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Indiana Arts Commission

IAC > Advocacy > Information & Resources > Beyond Perceptions Exhibit Evokes Feelings of Compassion Beyond Perceptions Exhibit Evokes Feelings of Compassion

In 2008, IAC staff member Laura Frank committed to attending one art event a week and blogging about her experiences on social networking site Smaller Indiana. This is one of her entries.

Week nine's art event elicits an important question:  what is your perception of homelessness?  In your eyes, are homeless people drug addicts?  Victims?  Disposable?

Since 2004, the Indianapolis Art Center and Wheeler Mission have partnered to raise awareness about homelessness in Indianapolis through their Beyond Perceptions program, involving the youth of the community.

At the end of January, students from Pike, Cathedral,and Ben Davis High Schools were asked to create artwork based on how they perceive homelessness. Meanwhile, men and women residing at Wheeler Mission centers create artwork based on their perception of how society views them. The students then toured the homeless centers in mid-February.  On February 27th, men and women from the centers met the high school students at the Art Center and shared their life stories to illustrate how homelessness has no one socio-economic, racial, or religious status.  The students further discuss these issues in a small group setting with the men and women, dissecting stereotypes and causes of homelessness.  Afterwards, in early March, both the men and women from the Mission and the students created a second piece of artwork exploring the numerous topics from the discussion.  On March 18th, everyone met again to create a piece of art together - a 'zine - during what is called the Community Project day.

It was very interesting to see each student’s before and after artwork depicting their perception of homelessness.  It seemed that many students had a completely different take after meeting a homeless person and talking with them about their lives and how they got to where they are today.  I thought it was amazing that each student was uninhibited and honest in the views displayed through their art.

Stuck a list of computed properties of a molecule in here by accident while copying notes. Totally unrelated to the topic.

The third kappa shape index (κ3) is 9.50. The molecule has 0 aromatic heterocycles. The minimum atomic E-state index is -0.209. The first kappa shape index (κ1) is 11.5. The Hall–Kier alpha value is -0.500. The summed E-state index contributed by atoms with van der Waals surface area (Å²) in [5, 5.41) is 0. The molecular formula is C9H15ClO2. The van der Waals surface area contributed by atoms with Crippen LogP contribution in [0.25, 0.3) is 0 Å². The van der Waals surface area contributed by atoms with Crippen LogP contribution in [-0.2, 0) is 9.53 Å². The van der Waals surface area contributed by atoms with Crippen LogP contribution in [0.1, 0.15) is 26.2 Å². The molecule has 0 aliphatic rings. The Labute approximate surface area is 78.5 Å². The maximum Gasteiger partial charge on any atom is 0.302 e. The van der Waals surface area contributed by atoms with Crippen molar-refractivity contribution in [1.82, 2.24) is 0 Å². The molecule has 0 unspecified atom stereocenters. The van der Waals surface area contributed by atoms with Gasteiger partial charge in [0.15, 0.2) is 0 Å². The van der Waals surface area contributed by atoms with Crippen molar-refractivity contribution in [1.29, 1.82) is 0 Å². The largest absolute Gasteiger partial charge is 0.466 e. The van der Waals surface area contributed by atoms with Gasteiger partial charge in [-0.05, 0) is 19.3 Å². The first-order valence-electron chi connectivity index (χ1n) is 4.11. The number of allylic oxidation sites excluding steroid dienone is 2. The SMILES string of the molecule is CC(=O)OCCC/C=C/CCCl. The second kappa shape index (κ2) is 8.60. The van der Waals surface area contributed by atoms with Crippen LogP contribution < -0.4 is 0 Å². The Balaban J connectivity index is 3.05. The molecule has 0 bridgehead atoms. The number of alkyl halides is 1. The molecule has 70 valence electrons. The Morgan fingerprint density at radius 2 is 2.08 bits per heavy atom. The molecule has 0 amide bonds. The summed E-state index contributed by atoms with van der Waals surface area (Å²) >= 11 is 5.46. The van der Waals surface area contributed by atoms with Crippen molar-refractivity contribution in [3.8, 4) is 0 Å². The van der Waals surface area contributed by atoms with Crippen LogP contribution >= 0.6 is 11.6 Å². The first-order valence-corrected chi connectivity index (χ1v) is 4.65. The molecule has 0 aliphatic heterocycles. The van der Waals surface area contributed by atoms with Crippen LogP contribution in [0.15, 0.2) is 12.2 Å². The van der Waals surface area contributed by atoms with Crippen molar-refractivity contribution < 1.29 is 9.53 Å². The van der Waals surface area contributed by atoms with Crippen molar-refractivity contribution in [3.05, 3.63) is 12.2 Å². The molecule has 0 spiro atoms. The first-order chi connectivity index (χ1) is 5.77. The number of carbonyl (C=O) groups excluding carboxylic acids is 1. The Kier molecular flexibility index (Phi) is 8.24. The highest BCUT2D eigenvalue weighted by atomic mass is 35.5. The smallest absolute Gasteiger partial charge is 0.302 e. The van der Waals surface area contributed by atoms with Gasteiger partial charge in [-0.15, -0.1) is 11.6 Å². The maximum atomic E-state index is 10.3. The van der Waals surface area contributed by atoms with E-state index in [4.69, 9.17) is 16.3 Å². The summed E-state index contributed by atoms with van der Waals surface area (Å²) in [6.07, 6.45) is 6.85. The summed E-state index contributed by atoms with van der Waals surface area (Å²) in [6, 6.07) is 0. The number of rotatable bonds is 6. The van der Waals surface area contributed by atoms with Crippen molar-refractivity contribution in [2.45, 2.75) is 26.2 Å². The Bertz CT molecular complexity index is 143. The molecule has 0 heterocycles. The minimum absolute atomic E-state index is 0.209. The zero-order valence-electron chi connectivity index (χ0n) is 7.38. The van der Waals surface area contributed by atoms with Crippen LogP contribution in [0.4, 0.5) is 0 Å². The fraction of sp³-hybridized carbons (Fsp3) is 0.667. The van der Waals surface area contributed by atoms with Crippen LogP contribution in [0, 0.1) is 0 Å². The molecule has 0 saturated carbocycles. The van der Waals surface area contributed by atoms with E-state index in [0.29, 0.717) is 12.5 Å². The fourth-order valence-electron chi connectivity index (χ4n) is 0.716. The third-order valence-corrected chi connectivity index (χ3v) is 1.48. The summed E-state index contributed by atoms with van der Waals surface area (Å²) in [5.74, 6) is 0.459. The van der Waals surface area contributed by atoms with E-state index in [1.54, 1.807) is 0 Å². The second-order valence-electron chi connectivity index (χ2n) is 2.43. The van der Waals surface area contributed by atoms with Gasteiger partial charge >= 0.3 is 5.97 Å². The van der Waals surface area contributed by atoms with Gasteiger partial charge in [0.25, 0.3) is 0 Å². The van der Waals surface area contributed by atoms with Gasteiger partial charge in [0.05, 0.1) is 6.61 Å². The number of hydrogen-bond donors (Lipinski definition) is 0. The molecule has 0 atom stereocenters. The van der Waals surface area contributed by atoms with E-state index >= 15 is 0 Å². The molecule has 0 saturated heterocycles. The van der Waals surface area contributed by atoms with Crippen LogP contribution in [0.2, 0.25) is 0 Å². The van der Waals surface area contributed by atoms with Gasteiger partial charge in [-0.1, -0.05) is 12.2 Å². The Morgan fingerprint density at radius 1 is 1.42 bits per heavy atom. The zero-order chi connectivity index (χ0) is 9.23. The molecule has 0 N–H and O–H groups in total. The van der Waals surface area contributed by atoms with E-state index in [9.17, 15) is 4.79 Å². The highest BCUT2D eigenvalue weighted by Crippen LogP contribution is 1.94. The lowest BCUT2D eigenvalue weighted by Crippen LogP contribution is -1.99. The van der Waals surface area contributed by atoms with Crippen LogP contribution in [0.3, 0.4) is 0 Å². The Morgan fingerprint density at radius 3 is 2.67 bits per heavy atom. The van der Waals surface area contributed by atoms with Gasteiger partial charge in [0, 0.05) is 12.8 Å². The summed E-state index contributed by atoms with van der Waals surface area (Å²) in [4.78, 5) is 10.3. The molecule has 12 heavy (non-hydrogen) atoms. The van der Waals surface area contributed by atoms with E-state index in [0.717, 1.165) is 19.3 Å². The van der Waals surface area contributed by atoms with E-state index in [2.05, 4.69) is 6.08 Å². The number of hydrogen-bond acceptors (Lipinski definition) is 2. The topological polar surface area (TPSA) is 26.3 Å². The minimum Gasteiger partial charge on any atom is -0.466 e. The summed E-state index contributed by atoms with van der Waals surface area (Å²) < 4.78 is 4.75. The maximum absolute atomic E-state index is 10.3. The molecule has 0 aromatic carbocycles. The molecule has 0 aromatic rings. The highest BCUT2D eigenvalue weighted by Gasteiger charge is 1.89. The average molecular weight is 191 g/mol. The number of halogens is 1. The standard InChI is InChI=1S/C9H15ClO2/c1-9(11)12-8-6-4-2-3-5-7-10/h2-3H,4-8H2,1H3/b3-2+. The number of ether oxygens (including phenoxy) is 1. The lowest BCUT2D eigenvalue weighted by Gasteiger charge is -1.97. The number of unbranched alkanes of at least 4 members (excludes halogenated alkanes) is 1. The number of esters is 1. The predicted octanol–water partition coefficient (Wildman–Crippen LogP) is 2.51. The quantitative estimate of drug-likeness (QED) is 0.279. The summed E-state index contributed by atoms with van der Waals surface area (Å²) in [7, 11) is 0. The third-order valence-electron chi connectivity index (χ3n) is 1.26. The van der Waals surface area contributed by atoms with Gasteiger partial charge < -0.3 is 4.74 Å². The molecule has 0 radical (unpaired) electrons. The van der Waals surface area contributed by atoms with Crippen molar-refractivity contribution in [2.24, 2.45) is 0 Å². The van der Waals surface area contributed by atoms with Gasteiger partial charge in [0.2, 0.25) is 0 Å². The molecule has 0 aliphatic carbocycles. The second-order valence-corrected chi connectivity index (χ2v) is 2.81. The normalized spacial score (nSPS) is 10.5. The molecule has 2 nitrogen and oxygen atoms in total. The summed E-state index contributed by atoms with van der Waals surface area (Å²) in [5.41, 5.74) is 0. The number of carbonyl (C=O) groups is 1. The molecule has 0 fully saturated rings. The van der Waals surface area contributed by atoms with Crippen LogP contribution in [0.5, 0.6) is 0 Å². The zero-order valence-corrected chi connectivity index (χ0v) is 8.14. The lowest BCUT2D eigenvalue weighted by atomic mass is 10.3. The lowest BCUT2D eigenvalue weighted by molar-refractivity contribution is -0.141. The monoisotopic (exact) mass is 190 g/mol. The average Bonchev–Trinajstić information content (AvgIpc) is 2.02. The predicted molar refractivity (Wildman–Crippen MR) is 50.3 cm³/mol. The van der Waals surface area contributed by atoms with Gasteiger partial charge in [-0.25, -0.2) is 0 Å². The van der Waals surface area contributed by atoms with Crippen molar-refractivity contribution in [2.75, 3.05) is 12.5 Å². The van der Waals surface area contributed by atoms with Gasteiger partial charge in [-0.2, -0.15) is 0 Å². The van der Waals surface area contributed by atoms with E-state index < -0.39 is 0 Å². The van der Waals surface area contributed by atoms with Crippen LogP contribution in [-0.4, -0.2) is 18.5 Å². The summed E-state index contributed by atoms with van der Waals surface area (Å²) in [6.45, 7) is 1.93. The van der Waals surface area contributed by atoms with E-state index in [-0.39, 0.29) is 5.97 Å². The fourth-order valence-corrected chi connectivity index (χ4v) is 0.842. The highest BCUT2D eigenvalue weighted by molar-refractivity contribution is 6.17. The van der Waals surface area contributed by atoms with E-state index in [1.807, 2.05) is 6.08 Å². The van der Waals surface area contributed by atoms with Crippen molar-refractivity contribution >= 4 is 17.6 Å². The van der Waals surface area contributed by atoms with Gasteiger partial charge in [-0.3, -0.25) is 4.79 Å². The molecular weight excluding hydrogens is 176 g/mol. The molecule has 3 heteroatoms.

My favorite before and after piece was created by Wesley McKinney from Pike High School.  For his “before” artwork, Wesley used tissue paper and other mixed media to create an image of a man crying entitled “Pain”.  His “after” image included three men looking up into the sky, entitled “Hope”.

There was also a great piece of “before” art created by ripping away layers of cardboard to reveal an image of a man playing the saxophone against a brick background.  This piece is untitled and was created by Jillian Goodwin of Ben Davis High School.

On Community Project day, the members of the shelter and the students collaboratively created a Zine that included poetry, essays, fiction and non-fiction stories, with collages and drawings.  These Zines are also available at the exhibit.  I loved reading the poetry as well as the true stories from the homeless members of the group.  One man in particular wrote about killing a man in self defense and feeling so guilty that he subsequently spiraled down into a world of depression and drugs.

It is the hopes of the administrators of Beyond Perceptions that, with art as a tool, students’ ideas of homelessness will be communicated openly, and maybe even confronted.  I think this exhibit program not only challenges the students’ views, but also the views of the people who visit the exhibit.    How often do we stop to think about where a person came from before they ended up on the streets?  Who they are, how they got there?  Administrators also hope Beyond Perceptions "challenges assumptions and stereotypes that effect our actions, leaving the audience with a deeper sense of compassion." It certainly opened this audience-member's eyes.

This exhibit will remain at IUPUI's Fairbanks Hall, located at 340 W. 10th Street, Indianapolis until late May, and will then move to the Indianapolis Art Center.

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